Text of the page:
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Muharraq, the former capital of Bahrain, has a true one-thousand-and-one-nights vibe. Wander through the small streets of this authentic part of Bahrain and discover an ancient castle and antique mosque with a minaret made of clay. The traditional houses display beautifully decorated doors and wind catchers that blow in the breeze. Visit nostalgic sweet shops and tea houses where Bahrainis relax with a hookah pipe wearing their traditional dishdasha robes.
Today Bahrain is a prosperous and strategically located business centre, and before any oil was found it was a peaceful and solitary island state. The locals made a living diving for pearls, working with traditional crafts and catching fish. Cross the bridge from the modern capital of Manama and step back in time on the island of Muharraq. Over the past decades, many of the traditional Arab houses have been restored and transformed into museums, cultural centres and boutique hotels. Check out 3 of the highlights of Muharraq.
One of the prime examples of traditional Islamic architecture is the Palace of Sheik Isa Bin Ali al-Khalifa, the King of Bahrain for 6 decades from 1869. While most houses are quite small and built closely together, the Palace comprises an entire block. It has 4 courtyards – one for the King, one for his wives, one for his servants and one for guests – surrounded by fabulously carved wooden doors. The geometric figures in the windows let in a dazzling but filtered light.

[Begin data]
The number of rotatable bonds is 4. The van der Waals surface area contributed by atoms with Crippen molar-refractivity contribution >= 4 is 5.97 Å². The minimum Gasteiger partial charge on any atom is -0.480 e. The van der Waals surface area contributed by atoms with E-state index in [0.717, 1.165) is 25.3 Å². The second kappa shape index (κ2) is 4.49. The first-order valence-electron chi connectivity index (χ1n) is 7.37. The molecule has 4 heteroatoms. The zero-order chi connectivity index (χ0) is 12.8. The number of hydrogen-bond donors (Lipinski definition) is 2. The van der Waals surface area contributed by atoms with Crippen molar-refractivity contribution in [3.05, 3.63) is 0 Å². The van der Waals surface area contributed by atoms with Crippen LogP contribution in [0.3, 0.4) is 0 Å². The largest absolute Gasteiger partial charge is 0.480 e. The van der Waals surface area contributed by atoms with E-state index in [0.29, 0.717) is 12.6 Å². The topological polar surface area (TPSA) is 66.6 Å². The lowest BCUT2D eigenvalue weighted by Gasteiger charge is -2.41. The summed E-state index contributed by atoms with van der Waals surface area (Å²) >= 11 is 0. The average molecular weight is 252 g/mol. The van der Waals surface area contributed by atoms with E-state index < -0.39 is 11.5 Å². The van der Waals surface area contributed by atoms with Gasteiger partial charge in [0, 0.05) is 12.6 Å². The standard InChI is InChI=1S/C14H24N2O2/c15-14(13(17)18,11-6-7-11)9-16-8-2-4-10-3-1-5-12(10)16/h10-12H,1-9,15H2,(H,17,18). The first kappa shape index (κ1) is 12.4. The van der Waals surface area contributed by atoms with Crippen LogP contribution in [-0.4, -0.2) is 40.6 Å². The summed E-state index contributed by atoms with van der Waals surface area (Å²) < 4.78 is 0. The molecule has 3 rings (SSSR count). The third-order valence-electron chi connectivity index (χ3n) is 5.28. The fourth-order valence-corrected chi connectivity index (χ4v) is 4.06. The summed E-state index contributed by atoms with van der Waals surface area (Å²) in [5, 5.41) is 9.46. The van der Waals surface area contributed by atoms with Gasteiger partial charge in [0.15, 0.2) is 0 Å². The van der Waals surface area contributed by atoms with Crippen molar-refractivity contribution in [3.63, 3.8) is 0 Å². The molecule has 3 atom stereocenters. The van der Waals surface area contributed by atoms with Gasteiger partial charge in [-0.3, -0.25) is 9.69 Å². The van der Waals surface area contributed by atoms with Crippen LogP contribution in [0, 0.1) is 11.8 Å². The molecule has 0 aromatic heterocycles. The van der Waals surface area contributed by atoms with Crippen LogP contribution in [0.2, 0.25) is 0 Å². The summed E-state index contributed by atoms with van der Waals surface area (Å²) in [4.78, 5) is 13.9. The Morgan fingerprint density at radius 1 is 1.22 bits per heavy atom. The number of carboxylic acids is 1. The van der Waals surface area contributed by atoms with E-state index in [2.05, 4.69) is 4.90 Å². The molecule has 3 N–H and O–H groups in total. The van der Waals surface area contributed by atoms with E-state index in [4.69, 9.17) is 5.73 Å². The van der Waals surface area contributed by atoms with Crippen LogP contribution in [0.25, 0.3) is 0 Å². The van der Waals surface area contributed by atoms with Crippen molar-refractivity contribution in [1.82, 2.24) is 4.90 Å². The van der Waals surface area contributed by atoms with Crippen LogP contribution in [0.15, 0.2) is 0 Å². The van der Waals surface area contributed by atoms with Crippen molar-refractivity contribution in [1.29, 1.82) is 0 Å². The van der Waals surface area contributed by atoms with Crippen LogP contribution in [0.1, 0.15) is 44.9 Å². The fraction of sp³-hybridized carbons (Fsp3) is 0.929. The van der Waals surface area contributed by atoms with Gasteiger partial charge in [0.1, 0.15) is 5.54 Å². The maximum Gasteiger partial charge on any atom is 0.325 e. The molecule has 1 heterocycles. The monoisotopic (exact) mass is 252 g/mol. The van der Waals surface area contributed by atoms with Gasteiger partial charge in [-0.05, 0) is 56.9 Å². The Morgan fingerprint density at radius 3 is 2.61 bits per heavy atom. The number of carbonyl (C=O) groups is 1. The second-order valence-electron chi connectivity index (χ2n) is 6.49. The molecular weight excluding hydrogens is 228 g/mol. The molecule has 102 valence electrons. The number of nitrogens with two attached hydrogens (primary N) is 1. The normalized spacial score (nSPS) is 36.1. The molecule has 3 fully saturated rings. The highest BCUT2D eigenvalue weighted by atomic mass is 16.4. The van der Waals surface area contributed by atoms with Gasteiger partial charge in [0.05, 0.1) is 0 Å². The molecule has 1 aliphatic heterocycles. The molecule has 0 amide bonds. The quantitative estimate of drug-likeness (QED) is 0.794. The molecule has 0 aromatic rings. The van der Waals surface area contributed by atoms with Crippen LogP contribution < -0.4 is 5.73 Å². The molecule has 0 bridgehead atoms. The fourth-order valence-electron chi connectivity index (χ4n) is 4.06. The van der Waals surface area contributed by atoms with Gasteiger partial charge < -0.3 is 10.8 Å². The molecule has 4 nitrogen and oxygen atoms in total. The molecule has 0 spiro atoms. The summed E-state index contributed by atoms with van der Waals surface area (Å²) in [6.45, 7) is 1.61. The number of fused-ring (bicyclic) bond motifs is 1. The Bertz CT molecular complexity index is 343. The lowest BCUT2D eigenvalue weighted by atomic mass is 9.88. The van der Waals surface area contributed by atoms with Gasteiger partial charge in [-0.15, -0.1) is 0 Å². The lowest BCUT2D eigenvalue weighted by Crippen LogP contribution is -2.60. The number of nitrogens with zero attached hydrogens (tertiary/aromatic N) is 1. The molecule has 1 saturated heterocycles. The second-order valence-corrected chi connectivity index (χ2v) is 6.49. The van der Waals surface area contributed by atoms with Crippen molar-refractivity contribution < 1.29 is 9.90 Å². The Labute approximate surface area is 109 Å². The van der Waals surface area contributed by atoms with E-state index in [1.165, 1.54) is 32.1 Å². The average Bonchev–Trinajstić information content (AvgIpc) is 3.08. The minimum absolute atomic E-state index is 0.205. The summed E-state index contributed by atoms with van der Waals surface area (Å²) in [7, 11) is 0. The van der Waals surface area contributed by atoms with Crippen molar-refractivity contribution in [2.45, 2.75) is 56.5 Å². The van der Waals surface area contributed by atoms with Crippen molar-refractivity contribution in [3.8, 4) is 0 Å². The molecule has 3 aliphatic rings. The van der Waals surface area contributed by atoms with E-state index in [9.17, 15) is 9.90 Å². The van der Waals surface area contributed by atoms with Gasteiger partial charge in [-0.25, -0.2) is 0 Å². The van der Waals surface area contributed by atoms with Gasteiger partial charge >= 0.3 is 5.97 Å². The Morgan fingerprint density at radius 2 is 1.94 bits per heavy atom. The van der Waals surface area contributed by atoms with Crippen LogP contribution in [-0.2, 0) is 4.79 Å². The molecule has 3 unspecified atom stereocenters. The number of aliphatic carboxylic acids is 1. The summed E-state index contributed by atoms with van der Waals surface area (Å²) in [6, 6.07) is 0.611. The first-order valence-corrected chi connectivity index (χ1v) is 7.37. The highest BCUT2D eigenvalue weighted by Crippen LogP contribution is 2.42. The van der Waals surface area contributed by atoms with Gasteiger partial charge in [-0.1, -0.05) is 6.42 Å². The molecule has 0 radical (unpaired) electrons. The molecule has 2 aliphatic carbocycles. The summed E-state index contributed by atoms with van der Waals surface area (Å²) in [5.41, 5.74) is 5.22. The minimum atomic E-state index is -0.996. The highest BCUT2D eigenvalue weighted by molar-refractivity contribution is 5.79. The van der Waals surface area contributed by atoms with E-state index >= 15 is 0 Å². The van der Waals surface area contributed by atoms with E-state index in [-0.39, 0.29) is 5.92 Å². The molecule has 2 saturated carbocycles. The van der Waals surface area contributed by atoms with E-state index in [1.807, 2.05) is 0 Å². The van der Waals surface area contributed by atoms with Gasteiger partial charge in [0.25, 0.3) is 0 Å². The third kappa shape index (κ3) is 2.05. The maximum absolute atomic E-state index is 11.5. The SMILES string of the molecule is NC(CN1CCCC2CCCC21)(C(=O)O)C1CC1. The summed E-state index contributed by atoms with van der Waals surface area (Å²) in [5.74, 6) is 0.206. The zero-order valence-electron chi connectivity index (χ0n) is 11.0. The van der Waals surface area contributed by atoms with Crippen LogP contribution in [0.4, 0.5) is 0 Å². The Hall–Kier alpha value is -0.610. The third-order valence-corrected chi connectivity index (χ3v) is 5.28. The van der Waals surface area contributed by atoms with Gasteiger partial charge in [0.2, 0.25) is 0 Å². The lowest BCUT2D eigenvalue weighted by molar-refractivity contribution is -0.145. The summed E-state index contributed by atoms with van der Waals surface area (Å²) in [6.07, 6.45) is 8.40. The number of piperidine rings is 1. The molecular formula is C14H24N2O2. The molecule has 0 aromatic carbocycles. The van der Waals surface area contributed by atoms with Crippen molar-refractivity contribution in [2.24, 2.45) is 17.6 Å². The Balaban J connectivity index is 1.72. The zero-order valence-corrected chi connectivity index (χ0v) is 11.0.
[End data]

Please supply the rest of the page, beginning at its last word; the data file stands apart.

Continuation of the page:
In and around the souk are countless shops that trade in halwa, traditional Bahrain sweets made with nuts, corn flour, and saffron or cardamom. The shop of Hussain Moh'd Showaiter is a century-and-a-half old, and serves as a living museum with a mahogany counter, display cases, a sky-blue ceiling and elegant Art Deco lamps. The halwa, a cross between Turkish baklava and a syrupy jam, is scooped from a large, simmering pot, ready to be enjoyed with a cup of delicious coffee.
Against the background of the glistening twin towers of the World Trade Centre, rows of dhows are ready to set sail. These traditional Arab trading vessels with their curved hull, huge sails and long bowsprit are still being built at the shipyard in the fishing port of Muharraq. They are rarely used for pearl diving or fishing anymore though; instead they are used for transportation. The crafts are handed down from father to son and require no construction drawings to build.